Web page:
Vigors featured four-wheel independent suspension, consisting of unequal-length control arms, coil springs, and antiroll bar up front and 1 trailing arm, 3 lateral links, coil springs, and antiroll bar in the rear. Demeanor was often described as very German-like, with its purposefully stiff shocks and balanced variable-assisted power steering providing strong communication with the road. Minimal understeer and lack of noticeable brake fade also contributed to the Vigor’s sporty handling.
Placing the engine far back over the axle and angling it 35 degrees right gave way to a long, low hood equally uncharacteristic for a front-wheel driver. Combined with a short front overhang, long wheelbase and short deck, this made for very elegant, rear-wheel drive-like proportions. With a wide track, rakish windshields and flared wheel arches, the Vigor also exuded an aggressive appearance.
Derived from a Honda meant the Vigor’s styling details were clean and inoffensive, if not a bit too familiar. Slim composite headlights and a narrow chrome-ringed trapezoidal grille exaggerated the Vigor’s already wide, low front fascia. Would you believe that Car and Driver magazine made a big fuss over their disapproval for this relatively simple grille design? If only they could’ve anticipated the 2009 Acura TL.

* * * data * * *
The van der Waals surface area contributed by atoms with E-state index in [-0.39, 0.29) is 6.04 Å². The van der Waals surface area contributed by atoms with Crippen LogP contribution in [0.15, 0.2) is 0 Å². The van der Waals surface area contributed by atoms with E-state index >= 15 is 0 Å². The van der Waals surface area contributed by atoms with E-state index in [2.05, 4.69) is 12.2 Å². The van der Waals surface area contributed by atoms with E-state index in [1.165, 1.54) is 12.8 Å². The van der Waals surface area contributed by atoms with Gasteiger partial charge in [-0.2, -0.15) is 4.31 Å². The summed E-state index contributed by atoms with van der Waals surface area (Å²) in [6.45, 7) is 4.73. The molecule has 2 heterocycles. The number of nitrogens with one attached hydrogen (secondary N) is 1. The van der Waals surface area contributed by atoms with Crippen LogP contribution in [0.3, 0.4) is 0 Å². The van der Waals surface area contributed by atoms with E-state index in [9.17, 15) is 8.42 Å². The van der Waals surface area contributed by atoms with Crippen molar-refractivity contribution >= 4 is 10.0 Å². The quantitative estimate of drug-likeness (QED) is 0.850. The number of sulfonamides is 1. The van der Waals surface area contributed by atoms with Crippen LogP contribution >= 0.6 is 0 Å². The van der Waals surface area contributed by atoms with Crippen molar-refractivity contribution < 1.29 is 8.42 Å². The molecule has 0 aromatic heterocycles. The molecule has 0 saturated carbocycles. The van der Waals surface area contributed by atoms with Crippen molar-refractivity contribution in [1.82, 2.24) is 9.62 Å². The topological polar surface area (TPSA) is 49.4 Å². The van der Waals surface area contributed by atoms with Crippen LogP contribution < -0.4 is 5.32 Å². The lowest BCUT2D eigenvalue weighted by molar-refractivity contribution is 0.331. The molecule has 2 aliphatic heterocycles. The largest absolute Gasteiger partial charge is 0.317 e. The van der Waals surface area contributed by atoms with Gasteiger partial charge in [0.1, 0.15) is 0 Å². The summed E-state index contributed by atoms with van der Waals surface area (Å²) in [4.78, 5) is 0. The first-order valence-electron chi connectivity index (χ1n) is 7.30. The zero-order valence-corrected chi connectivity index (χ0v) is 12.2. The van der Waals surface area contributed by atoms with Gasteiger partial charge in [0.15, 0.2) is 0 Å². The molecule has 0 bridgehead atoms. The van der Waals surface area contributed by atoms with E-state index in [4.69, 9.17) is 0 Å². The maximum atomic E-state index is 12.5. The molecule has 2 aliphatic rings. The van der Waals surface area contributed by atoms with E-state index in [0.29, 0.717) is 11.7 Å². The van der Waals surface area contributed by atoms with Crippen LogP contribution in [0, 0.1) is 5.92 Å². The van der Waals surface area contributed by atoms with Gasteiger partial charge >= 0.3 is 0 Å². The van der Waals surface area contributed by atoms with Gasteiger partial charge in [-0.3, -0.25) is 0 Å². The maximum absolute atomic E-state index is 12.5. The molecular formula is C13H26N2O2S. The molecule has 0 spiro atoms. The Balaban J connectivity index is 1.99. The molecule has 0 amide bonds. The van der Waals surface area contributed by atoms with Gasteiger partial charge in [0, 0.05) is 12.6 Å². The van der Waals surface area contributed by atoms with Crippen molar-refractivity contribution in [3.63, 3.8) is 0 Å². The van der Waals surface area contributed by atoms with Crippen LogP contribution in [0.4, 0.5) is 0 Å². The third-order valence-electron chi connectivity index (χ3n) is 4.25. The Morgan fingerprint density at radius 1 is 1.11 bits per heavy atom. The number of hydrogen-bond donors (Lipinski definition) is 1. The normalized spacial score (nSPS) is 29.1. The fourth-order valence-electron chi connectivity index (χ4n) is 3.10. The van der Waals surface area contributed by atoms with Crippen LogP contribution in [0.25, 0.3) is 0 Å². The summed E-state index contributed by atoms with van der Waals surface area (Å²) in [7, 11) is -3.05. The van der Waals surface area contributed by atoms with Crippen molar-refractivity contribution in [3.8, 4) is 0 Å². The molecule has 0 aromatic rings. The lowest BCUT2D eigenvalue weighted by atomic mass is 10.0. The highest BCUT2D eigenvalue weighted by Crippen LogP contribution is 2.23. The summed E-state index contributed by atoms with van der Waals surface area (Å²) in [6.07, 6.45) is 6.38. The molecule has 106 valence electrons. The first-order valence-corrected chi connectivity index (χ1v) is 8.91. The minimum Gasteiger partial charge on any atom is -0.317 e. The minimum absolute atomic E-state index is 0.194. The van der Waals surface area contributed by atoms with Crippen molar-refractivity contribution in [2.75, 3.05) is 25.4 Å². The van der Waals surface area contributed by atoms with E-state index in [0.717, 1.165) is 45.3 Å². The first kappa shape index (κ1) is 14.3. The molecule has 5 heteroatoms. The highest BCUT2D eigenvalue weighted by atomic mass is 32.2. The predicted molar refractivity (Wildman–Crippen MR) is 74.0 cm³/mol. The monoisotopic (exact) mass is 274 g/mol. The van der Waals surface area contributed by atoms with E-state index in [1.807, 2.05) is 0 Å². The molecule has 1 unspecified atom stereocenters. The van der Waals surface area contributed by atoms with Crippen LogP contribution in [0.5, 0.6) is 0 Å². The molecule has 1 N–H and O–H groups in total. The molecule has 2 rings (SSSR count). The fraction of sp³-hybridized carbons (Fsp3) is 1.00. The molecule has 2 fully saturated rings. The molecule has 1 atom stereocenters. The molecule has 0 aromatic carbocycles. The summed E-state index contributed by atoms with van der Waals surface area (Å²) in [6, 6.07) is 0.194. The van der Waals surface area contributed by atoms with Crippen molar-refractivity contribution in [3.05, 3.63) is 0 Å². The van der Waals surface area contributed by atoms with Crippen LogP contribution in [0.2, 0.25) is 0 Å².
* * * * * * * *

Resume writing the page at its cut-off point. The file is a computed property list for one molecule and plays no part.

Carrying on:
Like the Legend, thick chrome trim surrounded the Vigor’s windows. Evidenced by its thin B-pillars, these windows were frameless, as the Vigor was part of the dying breed of four-door pillared hardtops. Down lower, 1992 Vigors featured black lower bodyside and bumper trim, which was made body color for 1993-1994. The Vigor’s low, flat trunk was highlighted by taillights emulating its shape and using very JDM-like clusters, uncommon for the U.S. market. “V-I-G-O-R” was spelled out in large letters in the center of the trunk, and owing to its Honda Verno channel origins, the license plate was mounted lower on the rear bumper.